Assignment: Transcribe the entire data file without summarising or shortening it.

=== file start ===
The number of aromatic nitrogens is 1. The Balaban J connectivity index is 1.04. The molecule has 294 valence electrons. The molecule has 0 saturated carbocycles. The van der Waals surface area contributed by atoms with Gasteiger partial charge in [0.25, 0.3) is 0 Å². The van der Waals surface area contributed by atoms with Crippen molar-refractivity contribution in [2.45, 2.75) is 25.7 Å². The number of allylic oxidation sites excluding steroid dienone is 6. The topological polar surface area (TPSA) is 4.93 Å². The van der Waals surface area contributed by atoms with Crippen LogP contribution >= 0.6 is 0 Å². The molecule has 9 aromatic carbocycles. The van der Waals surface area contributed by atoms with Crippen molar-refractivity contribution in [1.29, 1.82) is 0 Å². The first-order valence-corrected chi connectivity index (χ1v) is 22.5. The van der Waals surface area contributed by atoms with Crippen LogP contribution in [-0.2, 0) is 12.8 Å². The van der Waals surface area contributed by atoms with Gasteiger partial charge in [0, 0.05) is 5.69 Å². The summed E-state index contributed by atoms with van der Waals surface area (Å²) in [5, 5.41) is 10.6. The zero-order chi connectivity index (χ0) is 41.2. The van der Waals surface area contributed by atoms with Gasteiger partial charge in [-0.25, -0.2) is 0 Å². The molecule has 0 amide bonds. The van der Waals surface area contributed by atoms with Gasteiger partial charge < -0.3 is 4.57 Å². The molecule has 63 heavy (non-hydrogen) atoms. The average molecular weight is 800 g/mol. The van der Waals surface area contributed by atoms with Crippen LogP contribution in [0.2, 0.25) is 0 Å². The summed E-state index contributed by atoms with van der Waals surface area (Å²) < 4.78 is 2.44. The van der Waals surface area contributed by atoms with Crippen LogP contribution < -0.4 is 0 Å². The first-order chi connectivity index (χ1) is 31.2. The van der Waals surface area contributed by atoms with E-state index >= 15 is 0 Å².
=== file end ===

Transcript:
The number of aromatic nitrogens is 1. The Balaban J connectivity index is 1.04. The molecule has 294 valence electrons. The molecule has 0 saturated carbocycles. The van der Waals surface area contributed by atoms with Gasteiger partial charge in [0.25, 0.3) is 0 Å². The van der Waals surface area contributed by atoms with Crippen molar-refractivity contribution in [2.45, 2.75) is 25.7 Å². The number of allylic oxidation sites excluding steroid dienone is 6. The topological polar surface area (TPSA) is 4.93 Å². The van der Waals surface area contributed by atoms with Crippen LogP contribution >= 0.6 is 0 Å². The molecule has 9 aromatic carbocycles. The van der Waals surface area contributed by atoms with Crippen molar-refractivity contribution in [1.29, 1.82) is 0 Å². The first-order valence-corrected chi connectivity index (χ1v) is 22.5. The van der Waals surface area contributed by atoms with Crippen LogP contribution in [-0.2, 0) is 12.8 Å². The van der Waals surface area contributed by atoms with Gasteiger partial charge in [0, 0.05) is 5.69 Å². The summed E-state index contributed by atoms with van der Waals surface area (Å²) in [5, 5.41) is 10.6. The zero-order chi connectivity index (χ0) is 41.2. The van der Waals surface area contributed by atoms with Gasteiger partial charge in [-0.25, -0.2) is 0 Å². The molecule has 0 amide bonds. The van der Waals surface area contributed by atoms with Gasteiger partial charge < -0.3 is 4.57 Å². The molecule has 63 heavy (non-hydrogen) atoms. The average molecular weight is 800 g/mol. The van der Waals surface area contributed by atoms with Crippen LogP contribution in [0.2, 0.25) is 0 Å². The summed E-state index contributed by atoms with van der Waals surface area (Å²) < 4.78 is 2.44. The van der Waals surface area contributed by atoms with Crippen LogP contribution < -0.4 is 0 Å². The first-order chi connectivity index (χ1) is 31.2. The van der Waals surface area contributed by atoms with E-state index >= 15 is 0 Å².